Overclocking with any DFI board is an exercise in patience. They really do give you a ton of options. However, I think that for this board the overclocking tools are probably overkill. The E8400 I used has been up to 4.2GHz on water (with a chiller), but as I was only using air and I did not want to push too much voltage through the system.
I ended up with a stable overclock of 3.6GHz; this being with a 400MHz FSB x 9. Memory was down clocked to 800MHz to get this as for some reason when I pushed it up to 1066 or higher the IGP would begin to have problems and would lock up the system.
You can see the validation here.
As all overclocking results are dependent on the hardware you use, your results may vary. Results of our overclocking tests are included in the performance section with the stock scores.
Important Editor Note: Our maximum overclocking result is the best result we managed in our limited time of testing the motherboard. Due to time constraints we weren't able to tweak the motherboard to the absolute maximum and find the highest possible FSB, as this could take days to find properly. We do however spend at least a few hours overclocking every motherboard to try and find the highest possible overclock in that time frame. You may or may not be able to overclock higher if you spend more time tweaking or as new BIOS updates are released. "Burn-in" time might also come into play if you believe in that.
Test System Setup and Comments
Processor: Intel Core 2 Duo E8400 (3.0GHz)
Memory: 6GB Kingston KHX12800D3T1K3/6GX (Supplied by Kingston)
Hard Disk: Kingston SSD Now M (Intel X25-M 80GB SSD) (Supplied by Kingston)
Graphics Card: Zotac GTX 280 AMP! Edition 1GB (Supplied by Zotac)
Cooling: Cooler Master Hyper 212 (with an extra fan) (Supplied by Cooler Master)
Operating System: Microsoft Windows 7 Ultimate RC-1
Drivers: Intel INF 184.108.40.2067, ForceWare 190.38
As mentioned just before, I tended to have a few issues with memory and the IGP. This showed itself in my 3DMark Vantage testing. I found that I would have to run through the test twice to get a proper score. The first run always gave me some type of error; it was either a script error that caused the program to hang or an error saying the score was not accurate. But it was something. This was even more apparent when overclocked.
On the other side, I also ran some HD video through this board using a USB Blu-ray drive provided by ASUS. This was connected via HDMI to my HD TV. I ran into an odd occurrence; for some reason the NVIDIA GF9400 would not read my TV properly. It wanted to push the 1920x1080 resolution off the edges of the screen and it forced me to downsize the resolution to an odd number to get it all to fit. This caused some distortion of the Blu-ray playback. I am not certain if this was just the set that I have or a larger issue with the GF9400. I can say that I have not had this problem with ATi or Intel IGPs.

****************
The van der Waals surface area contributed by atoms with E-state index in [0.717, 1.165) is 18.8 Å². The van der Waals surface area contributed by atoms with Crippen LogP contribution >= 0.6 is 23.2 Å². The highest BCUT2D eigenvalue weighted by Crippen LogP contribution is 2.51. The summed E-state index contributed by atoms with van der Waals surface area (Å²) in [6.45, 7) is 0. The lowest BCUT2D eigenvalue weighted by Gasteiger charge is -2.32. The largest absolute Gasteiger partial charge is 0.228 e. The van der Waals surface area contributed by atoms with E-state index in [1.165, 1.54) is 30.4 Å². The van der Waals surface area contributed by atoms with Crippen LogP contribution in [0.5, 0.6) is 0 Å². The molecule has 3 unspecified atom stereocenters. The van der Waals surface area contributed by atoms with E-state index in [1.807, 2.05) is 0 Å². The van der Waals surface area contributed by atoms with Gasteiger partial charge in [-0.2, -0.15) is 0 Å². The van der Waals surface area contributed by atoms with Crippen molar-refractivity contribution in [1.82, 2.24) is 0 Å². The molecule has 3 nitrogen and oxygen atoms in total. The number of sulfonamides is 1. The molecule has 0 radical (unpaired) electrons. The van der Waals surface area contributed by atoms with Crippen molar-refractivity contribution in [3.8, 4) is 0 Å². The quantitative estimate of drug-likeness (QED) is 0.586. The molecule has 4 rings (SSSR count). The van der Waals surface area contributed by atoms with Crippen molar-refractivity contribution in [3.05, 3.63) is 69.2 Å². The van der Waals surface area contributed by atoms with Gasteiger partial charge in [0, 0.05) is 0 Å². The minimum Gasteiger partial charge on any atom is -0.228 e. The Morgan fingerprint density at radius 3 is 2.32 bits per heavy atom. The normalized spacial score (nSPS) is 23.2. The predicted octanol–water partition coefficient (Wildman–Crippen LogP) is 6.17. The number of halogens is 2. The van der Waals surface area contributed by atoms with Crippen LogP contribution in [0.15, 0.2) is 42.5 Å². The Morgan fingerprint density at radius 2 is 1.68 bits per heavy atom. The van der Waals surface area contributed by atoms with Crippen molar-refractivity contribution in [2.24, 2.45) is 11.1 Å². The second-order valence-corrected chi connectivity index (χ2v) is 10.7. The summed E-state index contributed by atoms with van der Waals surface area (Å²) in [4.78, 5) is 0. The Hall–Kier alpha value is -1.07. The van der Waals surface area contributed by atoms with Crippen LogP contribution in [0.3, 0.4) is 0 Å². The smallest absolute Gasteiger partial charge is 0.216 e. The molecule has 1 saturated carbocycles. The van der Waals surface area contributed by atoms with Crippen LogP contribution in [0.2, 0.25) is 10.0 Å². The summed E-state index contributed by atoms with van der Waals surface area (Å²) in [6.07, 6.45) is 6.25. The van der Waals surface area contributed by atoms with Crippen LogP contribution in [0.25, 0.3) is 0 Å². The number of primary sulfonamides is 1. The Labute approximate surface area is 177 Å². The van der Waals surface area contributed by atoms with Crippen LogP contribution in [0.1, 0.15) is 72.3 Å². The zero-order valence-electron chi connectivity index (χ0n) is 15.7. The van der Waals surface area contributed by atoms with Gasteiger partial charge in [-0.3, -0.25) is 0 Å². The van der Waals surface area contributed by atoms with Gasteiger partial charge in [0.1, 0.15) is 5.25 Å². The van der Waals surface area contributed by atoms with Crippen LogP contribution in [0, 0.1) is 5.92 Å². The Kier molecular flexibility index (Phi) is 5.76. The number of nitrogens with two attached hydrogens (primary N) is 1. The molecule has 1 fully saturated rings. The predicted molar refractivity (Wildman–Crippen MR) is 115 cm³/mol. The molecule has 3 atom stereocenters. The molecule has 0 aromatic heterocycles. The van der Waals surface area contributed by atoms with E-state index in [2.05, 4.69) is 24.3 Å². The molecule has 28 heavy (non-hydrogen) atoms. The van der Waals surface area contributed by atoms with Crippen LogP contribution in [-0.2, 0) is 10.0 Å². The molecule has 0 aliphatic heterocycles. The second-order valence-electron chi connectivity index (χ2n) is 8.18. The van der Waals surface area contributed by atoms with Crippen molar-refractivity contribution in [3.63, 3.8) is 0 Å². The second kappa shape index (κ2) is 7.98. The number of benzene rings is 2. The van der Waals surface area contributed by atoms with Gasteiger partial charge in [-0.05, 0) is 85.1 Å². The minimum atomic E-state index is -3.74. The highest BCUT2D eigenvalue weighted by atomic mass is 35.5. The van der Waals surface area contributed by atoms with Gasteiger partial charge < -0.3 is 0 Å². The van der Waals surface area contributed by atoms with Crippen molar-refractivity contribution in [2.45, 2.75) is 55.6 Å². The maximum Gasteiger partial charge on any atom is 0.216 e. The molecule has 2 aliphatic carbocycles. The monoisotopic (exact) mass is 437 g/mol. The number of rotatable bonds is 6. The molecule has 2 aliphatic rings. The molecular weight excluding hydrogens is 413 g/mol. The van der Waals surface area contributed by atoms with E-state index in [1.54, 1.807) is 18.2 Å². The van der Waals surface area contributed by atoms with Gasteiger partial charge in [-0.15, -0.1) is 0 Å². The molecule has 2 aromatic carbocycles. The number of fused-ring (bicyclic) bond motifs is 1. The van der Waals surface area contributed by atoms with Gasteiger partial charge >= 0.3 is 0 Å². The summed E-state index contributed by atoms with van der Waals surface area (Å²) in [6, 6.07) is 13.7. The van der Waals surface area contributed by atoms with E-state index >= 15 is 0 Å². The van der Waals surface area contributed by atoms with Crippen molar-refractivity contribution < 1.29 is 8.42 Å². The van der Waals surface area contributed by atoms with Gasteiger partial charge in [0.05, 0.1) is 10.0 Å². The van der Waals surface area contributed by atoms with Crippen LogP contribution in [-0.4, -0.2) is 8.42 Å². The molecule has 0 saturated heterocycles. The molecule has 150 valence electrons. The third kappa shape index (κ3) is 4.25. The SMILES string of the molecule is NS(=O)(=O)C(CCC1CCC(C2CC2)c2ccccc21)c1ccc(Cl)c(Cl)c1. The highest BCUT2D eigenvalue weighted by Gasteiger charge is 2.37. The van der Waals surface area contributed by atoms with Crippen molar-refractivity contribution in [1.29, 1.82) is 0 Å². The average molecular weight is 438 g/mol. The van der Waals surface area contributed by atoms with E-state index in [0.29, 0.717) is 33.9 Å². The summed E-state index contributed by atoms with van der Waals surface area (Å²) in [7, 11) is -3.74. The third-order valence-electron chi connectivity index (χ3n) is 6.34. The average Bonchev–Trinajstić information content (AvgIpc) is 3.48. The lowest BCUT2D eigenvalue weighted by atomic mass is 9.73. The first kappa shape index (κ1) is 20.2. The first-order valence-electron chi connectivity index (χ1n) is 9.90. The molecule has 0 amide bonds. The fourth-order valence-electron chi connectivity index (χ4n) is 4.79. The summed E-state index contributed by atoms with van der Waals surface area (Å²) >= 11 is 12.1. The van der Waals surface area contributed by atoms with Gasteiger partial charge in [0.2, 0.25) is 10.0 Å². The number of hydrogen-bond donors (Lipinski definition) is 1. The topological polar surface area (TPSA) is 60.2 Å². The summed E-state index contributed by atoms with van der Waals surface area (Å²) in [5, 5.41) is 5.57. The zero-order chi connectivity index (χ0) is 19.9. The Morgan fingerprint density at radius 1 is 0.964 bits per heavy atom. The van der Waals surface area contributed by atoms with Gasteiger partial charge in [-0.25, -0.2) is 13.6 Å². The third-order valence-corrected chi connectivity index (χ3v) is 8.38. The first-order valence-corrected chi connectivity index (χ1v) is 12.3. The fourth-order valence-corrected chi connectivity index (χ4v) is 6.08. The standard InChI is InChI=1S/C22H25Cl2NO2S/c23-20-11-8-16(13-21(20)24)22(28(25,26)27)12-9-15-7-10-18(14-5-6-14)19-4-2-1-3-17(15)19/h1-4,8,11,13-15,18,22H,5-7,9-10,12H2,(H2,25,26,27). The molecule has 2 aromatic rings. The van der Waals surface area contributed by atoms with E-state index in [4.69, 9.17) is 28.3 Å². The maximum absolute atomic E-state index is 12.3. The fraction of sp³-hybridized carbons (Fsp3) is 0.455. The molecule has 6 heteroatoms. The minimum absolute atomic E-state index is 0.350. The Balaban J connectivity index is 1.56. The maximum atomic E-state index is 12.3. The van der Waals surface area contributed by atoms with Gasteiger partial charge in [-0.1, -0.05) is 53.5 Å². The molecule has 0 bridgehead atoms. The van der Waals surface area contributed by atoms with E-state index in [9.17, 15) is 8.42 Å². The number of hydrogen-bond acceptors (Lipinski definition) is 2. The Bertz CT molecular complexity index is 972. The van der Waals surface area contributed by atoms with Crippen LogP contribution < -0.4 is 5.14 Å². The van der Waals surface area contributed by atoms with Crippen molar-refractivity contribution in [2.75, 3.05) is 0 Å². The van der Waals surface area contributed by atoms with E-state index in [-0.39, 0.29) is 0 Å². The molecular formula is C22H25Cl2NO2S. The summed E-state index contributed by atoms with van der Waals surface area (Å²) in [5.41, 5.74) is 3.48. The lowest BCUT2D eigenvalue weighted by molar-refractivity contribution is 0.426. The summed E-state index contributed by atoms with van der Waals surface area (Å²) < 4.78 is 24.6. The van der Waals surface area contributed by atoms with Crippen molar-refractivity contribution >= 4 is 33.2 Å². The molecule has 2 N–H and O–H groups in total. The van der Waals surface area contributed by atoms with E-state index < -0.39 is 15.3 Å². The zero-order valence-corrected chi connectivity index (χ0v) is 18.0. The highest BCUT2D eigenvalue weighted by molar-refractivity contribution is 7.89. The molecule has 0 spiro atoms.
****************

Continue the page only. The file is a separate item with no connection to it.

Audio through the HDMI seemed a little thin and reedy, but was clean otherwise.
Synthetic Tests - Part I
With any system you will want to see a combination of synthetic testing and real-world. Synthetics give you a static, easily repeatable testing method that can be compared across multiple platforms. For our synthetic tests we use Sisoft Sandra, Futuremark's 3D Mark Vantage and PCMark Vantage, CINEBENCH as well as HyperPi. Each of these covers a different aspect of performance or a different angle of a certain type of performance.
Memory is a big part of current system performance. In most systems slow or flaky memory performance will impact almost every type of application you run.
To test memory we use a combination of Sisoft Sandra and HyperPi 0.99.
Version and / or Patch Used: 2009 SP3c
Developer Homepage: http://www.sisoftware.net
Product Homepage: http://www.sisoftware.net/index.html?dir=news&location=2009_release_sp3&langx=en&a=
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The synthetic memory performance of the DFI GF9400 T2RS is pretty good. At stock we see it is right below the reference for Sandra, but when overclocked we see a nice jump to first place.
Version and / or Patch Used: 0.99
Developer Homepage: www.virgilioborges.com.br
Product Homepage: www.virgilioborges.com.br
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HyperPi is a front end for SuperPi that allows for multiple concurrent instances of SuperPi to be run on each core recognized by the system. It is very dependent on CPU to memory to HDD speed. The faster these components, the faster it is able to figure out the number Pi to the selected length.
For our testing we use the 32M run. This means that each of the cores on the Core 2 Duo is trying to calculate the number Pi out to 32 million decimal places. Each "run" is a comparative to ensure accuracy and any stability or performance issues in the loop mentioned above will cause errors in calculation.